User avatar
hypermeganet
Posts: 197
Joined: Thu Feb 05, 2009 10:34 am

Re: USF - worth it for $120,000 in loans?

Postby hypermeganet » Wed Apr 29, 2009 12:41 pm

swheat wrote:

2 scenarios: 1st, the person does not go to law school. Earns 45k per year, taxed at 30%, increasing at 4% per year. The 30 year total in this scenario is $1,766,675.53.

2nd scenario: person goes to law school, incurs 150k in debt. Earns 65k per year, taxed at 30%, increasing at 4% per year. The 30 year total in this scenario is $2,994,610.72. Now we need to subtract the 45k over 3 years (-135k) as well as the -352k in loan repayments (borrowed 150k @ 7% interest). After subtracting these, the 30 year total is $2,507,572.92.

The difference between the 2 scenarios is $740,896.92.


Difference = 30.769%, even with raises (as the raises are identical). Your math is incorrect, as you show the difference to be 41.0%. Double check your math.

User avatar
General Tso
Posts: 2289
Joined: Sun Dec 07, 2008 6:51 pm

Re: USF - worth it for $120,000 in loans?

Postby General Tso » Wed Apr 29, 2009 12:41 pm

Kohinoor wrote:
swheat wrote:
Kohinoor wrote:Show your math please. I just did 14k a year *30 which gave me 420,000 dollars which doesn't include the aforementioned costs. I'm not sure how you got triple that.


2 scenarios: 1st, the person does not go to law school. Earns 45k per year, taxed at 30%, increasing at 4% per year. The 30 year total in this scenario is $1,766,675.53.

2nd scenario: person goes to law school, incurs 150k in debt. Earns 65k per year, taxed at 30%, increasing at 4% per year. The 30 year total in this scenario is $2,994,610.72. Now we need to subtract the 45k over 3 years (-135k) as well as the -352k in loan repayments (borrowed 150k @ 7% interest). After subtracting these, the 30 year total is $2,507,572.92.

The difference between the 2 scenarios is $740,896.92.

Most of that profit comes from an unrealistic assumption of yearly 4% raises for 30 years which makes the salary that started higher get exponentially better over time.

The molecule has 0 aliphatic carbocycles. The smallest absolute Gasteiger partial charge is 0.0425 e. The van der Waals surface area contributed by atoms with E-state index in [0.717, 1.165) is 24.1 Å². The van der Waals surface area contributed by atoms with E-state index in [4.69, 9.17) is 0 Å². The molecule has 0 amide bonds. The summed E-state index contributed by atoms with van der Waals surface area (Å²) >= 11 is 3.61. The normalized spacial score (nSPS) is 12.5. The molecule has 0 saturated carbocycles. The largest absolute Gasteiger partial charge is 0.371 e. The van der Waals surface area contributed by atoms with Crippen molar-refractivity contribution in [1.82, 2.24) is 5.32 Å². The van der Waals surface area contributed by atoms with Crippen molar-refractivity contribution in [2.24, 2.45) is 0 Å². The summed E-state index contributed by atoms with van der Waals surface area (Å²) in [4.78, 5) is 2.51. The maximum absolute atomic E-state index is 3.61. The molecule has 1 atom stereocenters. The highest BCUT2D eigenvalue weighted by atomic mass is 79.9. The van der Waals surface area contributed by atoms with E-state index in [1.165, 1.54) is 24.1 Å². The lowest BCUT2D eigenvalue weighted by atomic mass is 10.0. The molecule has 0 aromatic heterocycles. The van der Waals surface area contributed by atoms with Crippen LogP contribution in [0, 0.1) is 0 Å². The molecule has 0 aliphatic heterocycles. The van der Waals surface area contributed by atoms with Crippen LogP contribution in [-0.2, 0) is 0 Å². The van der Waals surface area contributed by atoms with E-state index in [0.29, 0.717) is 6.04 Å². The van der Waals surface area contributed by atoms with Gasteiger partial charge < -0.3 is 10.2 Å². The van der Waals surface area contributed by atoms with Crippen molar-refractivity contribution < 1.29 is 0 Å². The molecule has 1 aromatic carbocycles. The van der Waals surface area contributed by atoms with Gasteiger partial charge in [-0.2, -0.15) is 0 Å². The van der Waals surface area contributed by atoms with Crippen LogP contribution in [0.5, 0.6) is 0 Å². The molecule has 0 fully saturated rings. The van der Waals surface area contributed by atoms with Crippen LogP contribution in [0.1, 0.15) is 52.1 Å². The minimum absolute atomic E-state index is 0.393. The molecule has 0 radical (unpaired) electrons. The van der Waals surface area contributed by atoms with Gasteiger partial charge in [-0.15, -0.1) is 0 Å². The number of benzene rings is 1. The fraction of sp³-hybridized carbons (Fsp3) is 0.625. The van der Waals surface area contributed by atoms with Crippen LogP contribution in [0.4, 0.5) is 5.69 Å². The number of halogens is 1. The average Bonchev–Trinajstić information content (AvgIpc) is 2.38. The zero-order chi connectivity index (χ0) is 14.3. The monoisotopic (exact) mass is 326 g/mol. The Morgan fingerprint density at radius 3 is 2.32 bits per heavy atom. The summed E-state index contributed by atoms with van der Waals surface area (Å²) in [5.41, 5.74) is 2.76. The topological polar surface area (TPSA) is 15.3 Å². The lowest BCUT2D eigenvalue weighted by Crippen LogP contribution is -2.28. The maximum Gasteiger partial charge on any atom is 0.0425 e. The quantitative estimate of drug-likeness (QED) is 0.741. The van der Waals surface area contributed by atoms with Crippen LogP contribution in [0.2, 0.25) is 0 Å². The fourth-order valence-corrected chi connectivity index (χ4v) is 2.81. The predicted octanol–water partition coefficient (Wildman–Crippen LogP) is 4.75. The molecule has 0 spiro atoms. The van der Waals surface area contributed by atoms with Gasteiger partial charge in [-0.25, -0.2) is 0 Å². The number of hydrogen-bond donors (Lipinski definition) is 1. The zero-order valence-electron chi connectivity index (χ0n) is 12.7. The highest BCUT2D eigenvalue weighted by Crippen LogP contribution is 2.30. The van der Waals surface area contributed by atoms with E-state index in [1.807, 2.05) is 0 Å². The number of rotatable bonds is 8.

Salary.com claims that raises average 4.1% per year. This article mentions a 3% raise as being low due to the bad economy:
http://www.salary.com/personal/layoutsc ... art=par171

sbalive
Posts: 399
Joined: Sun Dec 28, 2008 1:05 pm

Re: USF - worth it for $120,000 in loans?

Postby sbalive » Wed Apr 29, 2009 12:41 pm

Kohinoor wrote:Most of that profit comes from an unrealistic assumption of yearly 4% raises for 30 years which makes the salary that started higher get exponentially better over time.


Well, one of the benefits of moving to a higher salary range is to increase the base on which you add COL raises. Also, while you can argue that a typical 4% COL raise might be unrealistic in a recession, to be fair the recession would also batter the hypothetical person at the lower salary.

I'm not arguing in favor of going to USF - I'm not convinced it would guarantee a $20K/year higher salary or a secure job - but if you went to a school that gave you a shot at that, then the calculations are fine.

User avatar
General Tso
Posts: 2289
Joined: Sun Dec 07, 2008 6:51 pm

Re: USF - worth it for $120,000 in loans?

Postby General Tso » Wed Apr 29, 2009 12:43 pm

hypermeganet wrote:
swheat wrote:

2 scenarios: 1st, the person does not go to law school. Earns 45k per year, taxed at 30%, increasing at 4% per year. The 30 year total in this scenario is $1,766,675.53.

2nd scenario: person goes to law school, incurs 150k in debt. Earns 65k per year, taxed at 30%, increasing at 4% per year. The 30 year total in this scenario is $2,994,610.72. Now we need to subtract the 45k over 3 years (-135k) as well as the -352k in loan repayments (borrowed 150k @ 7% interest). After subtracting these, the 30 year total is $2,507,572.92.

The difference between the 2 scenarios is $740,896.92.


Difference = 30.769%, even with raises (as the raises are identical). Your math is incorrect, as you show the difference to be 41.0%. Double check your math.


Show your calculations please.

sbalive
Posts: 399
Joined: Sun Dec 28, 2008 1:05 pm

Re: USF - worth it for $120,000 in loans?

Postby sbalive » Wed Apr 29, 2009 12:44 pm

Helmholtz wrote:
swheat wrote:I think 90-110k might be a little bit overstated. If you are top of your class, definitely. But I think a more likely scenario is 70-85k for a middle of the pack grad. Which is still great. And as my analysis shows, anything over 65k is worth your while from a pure financial standpoint.


$80,000 in San Francisco isn't a lot of money. $80k in San Francisco is equal, in cost of living, to around $40,000 in a city like Philadelphia (which has a pretty average COL).


That's pretty ridiculous.

But, even a more reasonable statement would still be limited. People make way too much out of COL differences between cities. What happens is that you make different choices about how you spend your money in San Francisco as opposed to Philadelphia. What really matters is the overall quality of life.